DS202103-0369
2021
Bettucci, L.S., Loureiro, J., Demarco, P.N.Airborne geophysical characterization of Uruguayan basement.Journal of South American Earth Sciences, Vol. 108, 103206, 17p. PdfSouth America, Uruguaygeophysics

Abstract: The integrated observation of geology, gammaspectrometry and magnetometry of southern Uruguay was made possible by the high-resolution aerogeophysical survey carried out during 2014 and 2015. This survey covers nearly the outcropping area of the Uruguayan basement. Previous studies focused on the Proterozoic and Mesozoic dike swarms present in the Uruguayan basement. In this work we address features previously undescribed and unstudied in the Uruguayan basement. Structures previously grouped with the dike swarm are separated (subcircular structures and a lava river) and the basement general patterns were studied. Distinctive magnetic and radiometric features characterize each structural block in the Uruguayan basement, supporting the main tectonic units previously described, but improving the location of their limits.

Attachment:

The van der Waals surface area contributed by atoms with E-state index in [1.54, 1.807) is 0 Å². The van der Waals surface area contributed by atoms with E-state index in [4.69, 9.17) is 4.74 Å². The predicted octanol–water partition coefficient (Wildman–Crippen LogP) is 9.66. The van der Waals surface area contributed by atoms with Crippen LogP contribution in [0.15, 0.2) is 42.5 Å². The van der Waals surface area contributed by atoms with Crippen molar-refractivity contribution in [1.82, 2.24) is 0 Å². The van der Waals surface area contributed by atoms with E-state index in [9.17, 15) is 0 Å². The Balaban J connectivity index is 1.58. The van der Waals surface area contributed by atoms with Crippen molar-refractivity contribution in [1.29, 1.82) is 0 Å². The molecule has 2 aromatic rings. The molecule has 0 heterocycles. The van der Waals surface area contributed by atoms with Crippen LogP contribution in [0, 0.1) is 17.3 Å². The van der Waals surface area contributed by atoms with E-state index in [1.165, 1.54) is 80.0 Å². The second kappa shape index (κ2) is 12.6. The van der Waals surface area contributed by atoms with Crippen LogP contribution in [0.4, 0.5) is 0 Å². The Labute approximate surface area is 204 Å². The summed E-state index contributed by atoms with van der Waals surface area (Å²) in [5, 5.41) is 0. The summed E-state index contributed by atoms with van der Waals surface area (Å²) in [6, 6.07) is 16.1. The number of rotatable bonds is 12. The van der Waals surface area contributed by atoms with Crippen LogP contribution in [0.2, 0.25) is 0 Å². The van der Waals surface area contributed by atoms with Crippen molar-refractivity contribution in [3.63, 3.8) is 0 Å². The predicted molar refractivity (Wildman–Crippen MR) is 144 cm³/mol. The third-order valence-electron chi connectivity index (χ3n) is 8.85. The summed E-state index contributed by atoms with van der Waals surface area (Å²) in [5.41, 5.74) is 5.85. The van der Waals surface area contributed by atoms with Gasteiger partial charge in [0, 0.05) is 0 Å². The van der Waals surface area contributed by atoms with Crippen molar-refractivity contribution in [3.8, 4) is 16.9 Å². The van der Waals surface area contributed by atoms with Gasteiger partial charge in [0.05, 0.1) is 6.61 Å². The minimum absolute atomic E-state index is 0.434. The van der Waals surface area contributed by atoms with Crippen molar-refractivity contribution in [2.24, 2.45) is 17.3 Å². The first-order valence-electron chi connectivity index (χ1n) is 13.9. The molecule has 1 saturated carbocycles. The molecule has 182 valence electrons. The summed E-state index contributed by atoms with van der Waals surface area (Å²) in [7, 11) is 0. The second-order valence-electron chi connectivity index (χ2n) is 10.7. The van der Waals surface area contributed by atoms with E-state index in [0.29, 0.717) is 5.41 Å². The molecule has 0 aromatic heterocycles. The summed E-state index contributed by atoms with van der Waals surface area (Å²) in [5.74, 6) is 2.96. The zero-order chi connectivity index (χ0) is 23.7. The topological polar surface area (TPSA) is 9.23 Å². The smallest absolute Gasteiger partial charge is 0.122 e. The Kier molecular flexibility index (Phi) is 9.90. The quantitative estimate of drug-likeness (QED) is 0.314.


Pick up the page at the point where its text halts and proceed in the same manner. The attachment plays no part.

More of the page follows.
DS202101-0001
2020
Bindi, L., Camara, F., Gain, S.E.M., Griffin, W.L., Huang, J-X., Saunders, M., Toledo, V.Kishonite, VH2 and oreillyite, Cr2N, two new minerals from the conundrum xenocrysts of Mt. Carmel, northern Israel.Minerals MDPI, Vol. 10, 1118, doi:10.3390/ min10121118 10p. PdfEurope, Israeldeposit - Mt. Carmel